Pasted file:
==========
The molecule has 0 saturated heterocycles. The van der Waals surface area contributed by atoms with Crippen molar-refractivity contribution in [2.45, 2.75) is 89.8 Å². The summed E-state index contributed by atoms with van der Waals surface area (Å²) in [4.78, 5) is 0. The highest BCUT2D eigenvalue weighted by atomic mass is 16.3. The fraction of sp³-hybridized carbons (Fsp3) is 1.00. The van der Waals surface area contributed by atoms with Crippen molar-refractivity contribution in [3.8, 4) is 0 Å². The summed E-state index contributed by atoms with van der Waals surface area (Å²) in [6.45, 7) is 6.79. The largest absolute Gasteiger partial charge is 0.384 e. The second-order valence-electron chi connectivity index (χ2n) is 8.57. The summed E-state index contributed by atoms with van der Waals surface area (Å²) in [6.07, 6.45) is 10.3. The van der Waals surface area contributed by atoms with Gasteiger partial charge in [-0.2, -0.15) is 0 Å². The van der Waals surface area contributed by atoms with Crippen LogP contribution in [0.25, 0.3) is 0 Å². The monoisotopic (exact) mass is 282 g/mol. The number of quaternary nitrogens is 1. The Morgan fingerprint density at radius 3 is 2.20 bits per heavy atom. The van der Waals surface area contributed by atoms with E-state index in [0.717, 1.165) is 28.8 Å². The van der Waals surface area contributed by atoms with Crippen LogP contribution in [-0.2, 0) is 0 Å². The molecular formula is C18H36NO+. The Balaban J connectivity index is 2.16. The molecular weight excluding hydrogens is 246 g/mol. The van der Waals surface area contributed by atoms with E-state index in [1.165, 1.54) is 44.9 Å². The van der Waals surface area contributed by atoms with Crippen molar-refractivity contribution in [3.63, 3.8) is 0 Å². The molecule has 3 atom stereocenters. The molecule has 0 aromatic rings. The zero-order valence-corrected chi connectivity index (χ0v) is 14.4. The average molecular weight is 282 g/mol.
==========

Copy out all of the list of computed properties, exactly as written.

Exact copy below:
The molecule has 0 saturated heterocycles. The van der Waals surface area contributed by atoms with Crippen molar-refractivity contribution in [2.45, 2.75) is 89.8 Å². The summed E-state index contributed by atoms with van der Waals surface area (Å²) in [4.78, 5) is 0. The highest BCUT2D eigenvalue weighted by atomic mass is 16.3. The fraction of sp³-hybridized carbons (Fsp3) is 1.00. The van der Waals surface area contributed by atoms with Crippen molar-refractivity contribution in [3.8, 4) is 0 Å². The summed E-state index contributed by atoms with van der Waals surface area (Å²) in [6.45, 7) is 6.79. The largest absolute Gasteiger partial charge is 0.384 e. The second-order valence-electron chi connectivity index (χ2n) is 8.57. The summed E-state index contributed by atoms with van der Waals surface area (Å²) in [6.07, 6.45) is 10.3. The van der Waals surface area contributed by atoms with Gasteiger partial charge in [-0.2, -0.15) is 0 Å². The van der Waals surface area contributed by atoms with Crippen LogP contribution in [0.25, 0.3) is 0 Å². The monoisotopic (exact) mass is 282 g/mol. The number of quaternary nitrogens is 1. The Morgan fingerprint density at radius 3 is 2.20 bits per heavy atom. The van der Waals surface area contributed by atoms with E-state index in [0.717, 1.165) is 28.8 Å². The van der Waals surface area contributed by atoms with Crippen LogP contribution in [-0.2, 0) is 0 Å². The molecular formula is C18H36NO+. The Balaban J connectivity index is 2.16. The molecular weight excluding hydrogens is 246 g/mol. The van der Waals surface area contributed by atoms with E-state index in [1.165, 1.54) is 44.9 Å². The van der Waals surface area contributed by atoms with Crippen molar-refractivity contribution in [3.63, 3.8) is 0 Å². The molecule has 3 atom stereocenters. The molecule has 0 aromatic rings. The zero-order valence-corrected chi connectivity index (χ0v) is 14.4. The average molecular weight is 282 g/mol.